How are you celebrating communion amidst the pandemic?

My church has been wrestling with the question of how we can celebrate the Lord’s supper together amidst the pandemic. We’re thinking about it both theologically and practically.

I’ve read this guide on the range of practices and beliefs about digital communion by John Dyer. And also this guide from our denomination.

Why assume in-person and what other truths are highlighted by celebrating the Lord’s supper virtually?

What struck me about the denominational guide is that it begins with the assumption that a digitally mediated synchronous gathering of people is not a gathered assembly:

The Presbyterian Directory for Worship assumes that “the Lord’s Supper will be administered in person in a gathered assembly”.

It grounds this in theological values of “embodiment”, “community” and “meaning”. However I think it may be more of an artifact of its time rather than theologically derived–it wasn’t possible to have digital/virtual communion in the past and “embodiment”, “community” and “meaning” are all still possible in a digitally mediated format.

In fact partaking in communion together in “sacred time” with your community of faith while staying connected digitally may elevate other theological values such as the “priesthood of all believers” and draw attention to truths like:

“Because heaven and earth belong to God, we may worship in any place… The important thing was not the place, but the gathering of Christ’s body-the people of God-and the presence of Christ among them in Word and Sacrament.”


“When we gather at the Lord’s Supper the Spirit draws us into Christ’s presence and unites with the Church in every time and place. We join with all the faithful in heaven and on earth in offering thanksgiving to the triune God.” (cf Dyer’s point that “Online churches are also a major part of ministry into closed countries, functioning as a more interactive form of the radio broadcast ministries that began in the early twentieth century.” do believers in such situations share in Christ’s table?)

The denomination’s advisory opinion permits digital communion as a concession, but when we consider these other truths that are lived into through embracing digital/virtual aspects of communion (without neglecting the values of in-person gatherings), perhaps it shouldn’t be a concession, but something we promote?

How can we practically celebrate holy communion during the pandemic?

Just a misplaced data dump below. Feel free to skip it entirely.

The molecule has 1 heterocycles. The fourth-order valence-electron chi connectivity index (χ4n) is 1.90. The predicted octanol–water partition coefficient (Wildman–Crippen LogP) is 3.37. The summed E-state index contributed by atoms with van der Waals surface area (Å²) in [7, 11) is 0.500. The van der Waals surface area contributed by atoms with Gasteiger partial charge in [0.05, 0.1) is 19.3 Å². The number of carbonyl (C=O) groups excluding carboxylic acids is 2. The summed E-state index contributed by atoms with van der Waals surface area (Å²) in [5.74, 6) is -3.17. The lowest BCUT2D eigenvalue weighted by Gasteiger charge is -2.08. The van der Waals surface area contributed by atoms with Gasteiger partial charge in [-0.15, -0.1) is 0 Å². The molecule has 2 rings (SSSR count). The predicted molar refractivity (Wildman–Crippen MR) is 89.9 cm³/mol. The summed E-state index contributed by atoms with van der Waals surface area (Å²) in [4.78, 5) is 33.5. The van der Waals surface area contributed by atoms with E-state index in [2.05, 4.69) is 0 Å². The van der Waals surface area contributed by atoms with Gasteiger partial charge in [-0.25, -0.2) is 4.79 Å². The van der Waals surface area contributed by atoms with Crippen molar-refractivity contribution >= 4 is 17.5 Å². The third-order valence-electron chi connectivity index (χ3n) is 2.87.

One interesting point from Dyer’s article emphasized the relational aspect of in-person communion: “In some cases, the concept of a shared meal is portrayed through the use of a common loaf of bread that participants pass around and take a piece from. Similarly, some traditions take wine from a shared chalice while others prepare individual servings of wine or grape juice.”

What if we could replicate some of these aspects even though our gathering is virtual?

For example, if we as a geographically local church celebrate communion together during a live video call, could we safely organize as elders, deacons and volunteers to distribute the elements from a common loaf and cup to our community at scale? Something like Amazon Fresh or Uber Eats but via a local church community.

These volunteers could also record greetings from each member of the church family to be played back during the livestream before we eat and drink together.

Or alternatively, in a similar vein to drive-thru covid testing sites, could we set up times and stations in our parking lot for people to pray together and partake of the bread and the cup together in a socially distant way with the elements being delivered to people in each vehicle?

Could we offer a hybrid of these models so that people can choose which they prefer without stigmatizing one or privileging one over the other?

There are still lots of open questions, but I wanted to put some of our thoughts out there and invite others to share their ideas and experiences too.

How is your church thinking about celebrating communion during the pandemic? Are there creative ways you’re living into your theology?

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The idea of drive-thru communion reminded me of this Catholic priest who blessed parishioners with holy water via squirt gun:

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My church just took Holy Communion together today over Zoom in breakout rooms to say to one another “This is the body of Christ broken for you” and then in the plenary to drink the cup all together.

One person in my breakout room exclaimed “I never realized how much I need this until I’ve missed it for so long. In light of everything going on I needed this. It was so profound for me to share this with you, especially in the normalcy of my home rather than at church! It feels like this is what it is supposed to be instead of compartmentalized. Thank you for this shared moment with you, even just being silent together was so profound.”

Before partaking, our pastor also noted that taking communion virtually enables us to bear witness to the transcendence of the Holy Spirit who makes us one across time and space. And that the solemnity of the moment coupled with the casualness of being in our homes with one another perhaps better reflects how the early church also practiced communion.

It was a precious and meaningful experience.